This song was written by Jack Morrow and Kelso Herston. Everybody knows that Sonny James had a penchant for covering old pop classics, and was very successful at it. After “Only Love Can Break A Heart,” he officially broke the string of number ones, James’ only option was to start up a new streak, which he did with his next release “That’s Why I Love You Like I Do,” returning him to the #1 position on June 24, 1972. This tune wasn’t an earlier pop hit like many in Sonny’s chart-topping string of sixteen, but it was different in the fact that the song was a re-working of a previous Sonny James release that featured new lyrics co-written by his producer during those time, Kelso Herston. It was first recorded as the “B” side to Sonny’s first number one single “Young Love” way back in 1957.
Originally, “That’s Why I Love You Like I Do” was titled “You’re The Reason I’m In Love.” Sonny actually liked that song much better than “Young Love,” and recommended to Capitol Records’ A & R chief Ken Nelson that “You’re The Reason I’m In Love” be shipped as the “A” side. Nelson disagreed, but instead of over-ruling James outright, a compromise was struck. The record was shipped without either song being designated as the “A” side, so as to let the radio programmers and deejays decide for themselves which one they wanted to go with. “Young Love” won hands down and soared to #1 on both the country and pop charts of Billboard Magazine. However, Sonny still believed in “You’re The Reason I’m In Love,” and decided to save it and try issuing it again as an “A” side when he determined the time was right. Four years after, James was ready to release it again. However, just before he could do it, Bobby Edwards came out with a country hit called “You’re The Reason,” so James put his record on hold to avoid confusion. In 1963, Sonny felt the time was right again, but Bobby Darin released a pop hit “You’re The Reason I’m Living” and he put it off once more. Finally, he did get around to issuing “You’re The Reason I’m In Love” in 1972, the song had evolved into “That’s Why I Love You Like I Do.”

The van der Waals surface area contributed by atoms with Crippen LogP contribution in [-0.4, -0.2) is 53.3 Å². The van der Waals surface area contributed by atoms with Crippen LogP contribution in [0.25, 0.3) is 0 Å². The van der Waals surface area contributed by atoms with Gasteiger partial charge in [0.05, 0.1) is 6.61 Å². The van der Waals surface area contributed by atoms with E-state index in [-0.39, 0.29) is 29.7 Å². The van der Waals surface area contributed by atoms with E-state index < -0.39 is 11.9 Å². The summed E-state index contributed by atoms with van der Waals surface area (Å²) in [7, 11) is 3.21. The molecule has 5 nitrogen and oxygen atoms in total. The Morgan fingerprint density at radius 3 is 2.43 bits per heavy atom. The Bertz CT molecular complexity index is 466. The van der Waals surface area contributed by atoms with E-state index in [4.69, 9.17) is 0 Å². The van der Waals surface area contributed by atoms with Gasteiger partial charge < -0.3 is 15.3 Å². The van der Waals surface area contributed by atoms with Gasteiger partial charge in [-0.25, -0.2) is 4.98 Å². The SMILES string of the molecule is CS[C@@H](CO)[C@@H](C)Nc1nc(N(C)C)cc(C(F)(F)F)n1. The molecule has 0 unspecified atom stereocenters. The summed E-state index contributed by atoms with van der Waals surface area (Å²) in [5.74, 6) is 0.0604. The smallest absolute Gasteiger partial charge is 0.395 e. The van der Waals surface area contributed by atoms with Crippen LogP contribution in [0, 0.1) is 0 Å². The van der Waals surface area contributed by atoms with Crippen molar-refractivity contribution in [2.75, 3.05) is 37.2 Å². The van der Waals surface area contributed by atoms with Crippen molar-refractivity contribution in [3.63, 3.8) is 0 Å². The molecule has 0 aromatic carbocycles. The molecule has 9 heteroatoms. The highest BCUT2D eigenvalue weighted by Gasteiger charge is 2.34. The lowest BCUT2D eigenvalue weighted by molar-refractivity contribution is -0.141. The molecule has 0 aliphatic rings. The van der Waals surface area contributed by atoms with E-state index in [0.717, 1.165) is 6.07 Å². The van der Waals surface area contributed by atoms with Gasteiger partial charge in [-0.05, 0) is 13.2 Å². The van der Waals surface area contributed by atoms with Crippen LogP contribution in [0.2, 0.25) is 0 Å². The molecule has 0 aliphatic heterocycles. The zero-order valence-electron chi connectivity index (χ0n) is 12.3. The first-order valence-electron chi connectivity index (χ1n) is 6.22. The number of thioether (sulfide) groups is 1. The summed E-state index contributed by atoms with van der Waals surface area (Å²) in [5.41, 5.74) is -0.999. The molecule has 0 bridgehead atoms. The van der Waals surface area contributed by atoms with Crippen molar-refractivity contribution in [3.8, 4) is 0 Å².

The new version also moved at a faster tempo than the original, and producer Herston even threw in some trumpets which Sonny didn’t care for. He described them as “junior high schoolish.”James’ re-activated string of No. 1 singles turned out to be very short-lived. “That’s Why I Love You Like I Do” did make it to the top, and so did the follow-up “When The Snow Is On The Roses,” another cover of a pop song first recorded by Ed Ames, but then the hit supply dried up. Sonny reached the summit just one more time after that with a cover of an actual country hit this time, Warner Mack’s “Is It Wrong (For Loving You),” but it took him over two years to get that last one. While “That’s Why I Love You Like I Do” was climbing up the chart in the summer of ’72, rumors began flying around Nashville that James was contemplating ending his long association with Capitol Records. Word was out that CBS Records president Clive Davis had approached Sonny about signing with Columbia.
That fall, Capitol president Ken Nelson confided to James that he was retiring, more or less suggesting that Sonny accept Columbia’s offer. Unfortunately for Columbia, they signed James at a time when his power as a major hit-maker was diminishing. Although no longer knocking each new release out of the park, Sonny did manage to score sixteen Top Twenty hits for the label, including the two previously-mentioned number ones: “When The Snow Is On The Roses” and “Is It Wrong (For Loving You).
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